CBD Uses For People With Cancer

The most important thing to consider when using CBD products for cancer patients is to know what effects you’re looking for. If you want help with appetite, see the Anorexia section.

The same for Nausea, Depression, and Chronic Pain, see the relevant sections. The dosage regimen to actually treat cancer with cannabis is individualized and should be supervised by a professional.

Both CBD and THC have anti-tumoral properties for specific types of cancer, so there’s no one answer. But keep in mind that all anti-tumoral regimens involve high dose cannabis, up to 500 mg to 1000 mg of cannabinoids/day. This is delivered by concentrated oil and can be costly due to the high amounts.

Another arena that cannabis is useful for is as an adjuvant therapy for cancer, in conjunction with whatever else your treatment specifies. In this case, high doses are still used, but not as extreme, more like 100 to 300 mg of cannabinoids/day.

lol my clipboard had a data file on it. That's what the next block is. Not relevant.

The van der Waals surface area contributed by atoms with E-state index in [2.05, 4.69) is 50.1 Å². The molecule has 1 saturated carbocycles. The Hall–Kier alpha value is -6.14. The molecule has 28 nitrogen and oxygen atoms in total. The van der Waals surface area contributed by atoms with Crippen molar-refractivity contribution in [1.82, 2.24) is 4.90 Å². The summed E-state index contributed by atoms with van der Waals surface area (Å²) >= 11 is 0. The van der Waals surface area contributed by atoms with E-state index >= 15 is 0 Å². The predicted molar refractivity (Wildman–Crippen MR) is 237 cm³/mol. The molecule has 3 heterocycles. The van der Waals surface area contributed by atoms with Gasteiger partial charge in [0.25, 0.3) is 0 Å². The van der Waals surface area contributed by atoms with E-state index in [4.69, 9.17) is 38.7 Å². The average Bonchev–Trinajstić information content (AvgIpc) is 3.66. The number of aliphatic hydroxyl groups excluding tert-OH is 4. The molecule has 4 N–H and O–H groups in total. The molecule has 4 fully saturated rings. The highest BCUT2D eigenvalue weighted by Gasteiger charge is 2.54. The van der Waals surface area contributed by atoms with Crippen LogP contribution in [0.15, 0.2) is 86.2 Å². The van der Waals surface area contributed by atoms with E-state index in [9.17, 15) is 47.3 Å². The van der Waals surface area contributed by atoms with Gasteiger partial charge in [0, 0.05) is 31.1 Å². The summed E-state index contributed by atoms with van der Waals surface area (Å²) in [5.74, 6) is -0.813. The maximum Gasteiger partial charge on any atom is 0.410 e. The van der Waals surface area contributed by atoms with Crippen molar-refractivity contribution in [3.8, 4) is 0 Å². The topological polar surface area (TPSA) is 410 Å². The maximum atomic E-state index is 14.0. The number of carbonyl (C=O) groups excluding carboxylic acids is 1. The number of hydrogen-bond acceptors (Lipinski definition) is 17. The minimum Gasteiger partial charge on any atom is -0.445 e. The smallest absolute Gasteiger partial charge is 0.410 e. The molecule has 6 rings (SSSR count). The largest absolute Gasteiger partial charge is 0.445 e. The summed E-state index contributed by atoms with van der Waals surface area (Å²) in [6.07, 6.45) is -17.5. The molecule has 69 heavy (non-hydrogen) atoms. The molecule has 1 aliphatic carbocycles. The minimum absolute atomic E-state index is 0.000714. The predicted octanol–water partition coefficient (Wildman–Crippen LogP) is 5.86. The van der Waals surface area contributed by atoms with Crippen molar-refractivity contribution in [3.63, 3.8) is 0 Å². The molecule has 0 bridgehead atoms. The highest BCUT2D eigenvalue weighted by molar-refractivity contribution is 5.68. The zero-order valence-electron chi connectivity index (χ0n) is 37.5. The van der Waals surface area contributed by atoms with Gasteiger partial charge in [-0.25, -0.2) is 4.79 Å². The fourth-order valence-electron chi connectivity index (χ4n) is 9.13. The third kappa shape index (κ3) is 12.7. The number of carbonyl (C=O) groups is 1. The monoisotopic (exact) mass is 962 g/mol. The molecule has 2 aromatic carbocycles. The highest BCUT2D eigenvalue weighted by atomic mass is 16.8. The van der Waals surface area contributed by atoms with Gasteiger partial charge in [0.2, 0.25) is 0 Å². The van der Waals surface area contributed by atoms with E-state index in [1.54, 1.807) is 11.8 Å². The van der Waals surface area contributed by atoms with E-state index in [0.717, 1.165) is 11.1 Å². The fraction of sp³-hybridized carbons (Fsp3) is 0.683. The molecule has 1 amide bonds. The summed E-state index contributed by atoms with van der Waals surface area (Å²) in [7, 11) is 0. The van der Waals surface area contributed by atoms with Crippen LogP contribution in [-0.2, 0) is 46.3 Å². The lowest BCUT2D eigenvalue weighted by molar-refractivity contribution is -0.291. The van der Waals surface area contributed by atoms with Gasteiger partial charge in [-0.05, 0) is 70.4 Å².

References

Abrams DI, et al. Cannabis in painful HIV-associated sensory neuropathy: a randomized placebo-controlled trial. Neurology. 2007, 68 (7): 515-21.

Ligresti A, et al. Anti-tumor activity of plant cannabinoids with emphasis on the effect of cannabidiol on human breast carcinoma. Journal of Pharmacology and Experimental Therapeutics Fast Forward. 2006, 318:1375-1387.

Massi P, et al. Antitumor effects of cannabidiol, a non-psychotropic cannabinoid, on human glioma cell lines. Journal of Pharmacology and Experimental Therapeutics Fast Forward. 2004, 308:838-845.

McAllister et al. Cannabidiol as a novel inhibitor of Id-1 gene expression in aggressive breast cancer cells. Molecular Cancer Therapeutics. 2007, 6: 2921-2927.

Sarafaraz S, et al. Cannabinoids for cancer treatment: progress and promise. Cancer Research. 2008, 68:  339-342.

Vinciguerra V, et al. Inhalation marihuana as an antiemetic for cancer chemotherapy. New York State Journal of Medicine. 1988, 88: 525-527.